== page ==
Even with the emphasis on health care in the province’s throne speech, it’s still difficult to speculate on how long people will have to wait for expansion of Red Deer Regional Hospital Centre, says Mayor Tara Veer.
“Local grassroots support for expanded health infrastructure I think has been present in the community for awhile, albeit it’s gaining traction in recent months. But when weighed against the fact that we’ve been waiting for expanded court house for five years or more, it will be interesting to see how the government prioritizes in a time of scarcity for infrastructure dollars,” Veer said.
“Our longest standing request before the provincial government has been the need for an expanded court house.”
She said last year court house expansion was mentioned in the capital budget but was unfunded. The city will be looking for funding in the March 16 provincial budget.
Similarly, expansion of the hospital was included in Alberta Health Services infrastructure priority list until recently. Funding was never provided.
She said Red Deer city council has yet to take an official position on the need for expanded health infrastructure in Red Deer, but as mayor she has met with Health Minister Sarah Hoffman on a few times to discuss it.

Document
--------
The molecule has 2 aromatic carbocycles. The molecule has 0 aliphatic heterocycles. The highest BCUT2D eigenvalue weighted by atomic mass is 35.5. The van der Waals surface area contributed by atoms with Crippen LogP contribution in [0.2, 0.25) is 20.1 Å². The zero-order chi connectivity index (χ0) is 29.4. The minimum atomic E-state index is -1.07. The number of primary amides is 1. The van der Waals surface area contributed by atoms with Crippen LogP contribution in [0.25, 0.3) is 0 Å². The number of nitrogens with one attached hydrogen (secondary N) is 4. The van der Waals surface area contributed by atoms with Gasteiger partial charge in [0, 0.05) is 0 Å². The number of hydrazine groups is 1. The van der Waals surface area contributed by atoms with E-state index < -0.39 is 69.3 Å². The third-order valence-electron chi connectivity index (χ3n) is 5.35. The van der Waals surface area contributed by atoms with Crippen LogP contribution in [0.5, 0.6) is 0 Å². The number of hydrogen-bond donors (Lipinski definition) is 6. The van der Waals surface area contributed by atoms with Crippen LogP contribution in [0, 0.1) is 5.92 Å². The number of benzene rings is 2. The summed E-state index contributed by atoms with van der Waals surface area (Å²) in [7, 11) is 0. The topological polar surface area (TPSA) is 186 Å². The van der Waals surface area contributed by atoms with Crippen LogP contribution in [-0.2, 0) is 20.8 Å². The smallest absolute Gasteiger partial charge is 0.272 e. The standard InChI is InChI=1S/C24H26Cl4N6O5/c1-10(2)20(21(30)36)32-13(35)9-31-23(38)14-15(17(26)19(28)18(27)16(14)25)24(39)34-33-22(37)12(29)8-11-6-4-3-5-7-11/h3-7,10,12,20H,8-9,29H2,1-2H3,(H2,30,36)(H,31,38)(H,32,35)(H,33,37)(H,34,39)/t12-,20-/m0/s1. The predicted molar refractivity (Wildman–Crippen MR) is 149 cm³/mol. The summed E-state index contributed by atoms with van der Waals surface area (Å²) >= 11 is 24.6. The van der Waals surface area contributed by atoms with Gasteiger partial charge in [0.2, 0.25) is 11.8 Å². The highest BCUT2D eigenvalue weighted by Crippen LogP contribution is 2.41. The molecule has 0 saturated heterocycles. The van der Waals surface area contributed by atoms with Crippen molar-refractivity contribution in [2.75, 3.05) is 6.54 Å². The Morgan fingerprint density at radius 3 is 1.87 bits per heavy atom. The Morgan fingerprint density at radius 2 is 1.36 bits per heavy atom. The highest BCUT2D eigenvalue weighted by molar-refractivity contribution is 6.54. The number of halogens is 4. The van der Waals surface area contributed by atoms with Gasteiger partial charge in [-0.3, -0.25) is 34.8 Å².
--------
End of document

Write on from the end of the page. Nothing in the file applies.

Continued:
“To date she has indicated that the government doesn’t intend to allocate to Red Deer at this time.”
Veer said the city is waiting to see if municipalities will be allowed to access funding gathered from the carbon tax like other organizations that pay the tax. The throne speech hinted at the possibility.
The tuition freeze, the prospect of business incubators and pursuing pipelines were also encouraging for Red Deer, she said.
“With eight to 10 per cent of Red Deerians unemployed there’s a strong correlation to the oil and gas sector. Hopefully the pursuit of pipeline infrastructure will mean that Red Deerians get back to work,” Veer said
Education was another priority in the speech. School fees paid by parents were being cut by 25 per cent along with busing fees for students travelling to their designated school.
Bev Manning, board chair with Red Deer Public Schools, said action on school fees was great but she was waiting for details to see if the province reimburse school jurisdictions.
“That’s always part of the equation. As we often say the devil is in the details. We look for further information on how that’s actually going to shake down,” Manning said.
Last year the school district collected $2.5 million in fees for programs, textbooks, student transportation, lunchroom supervision, field trips and optional courses.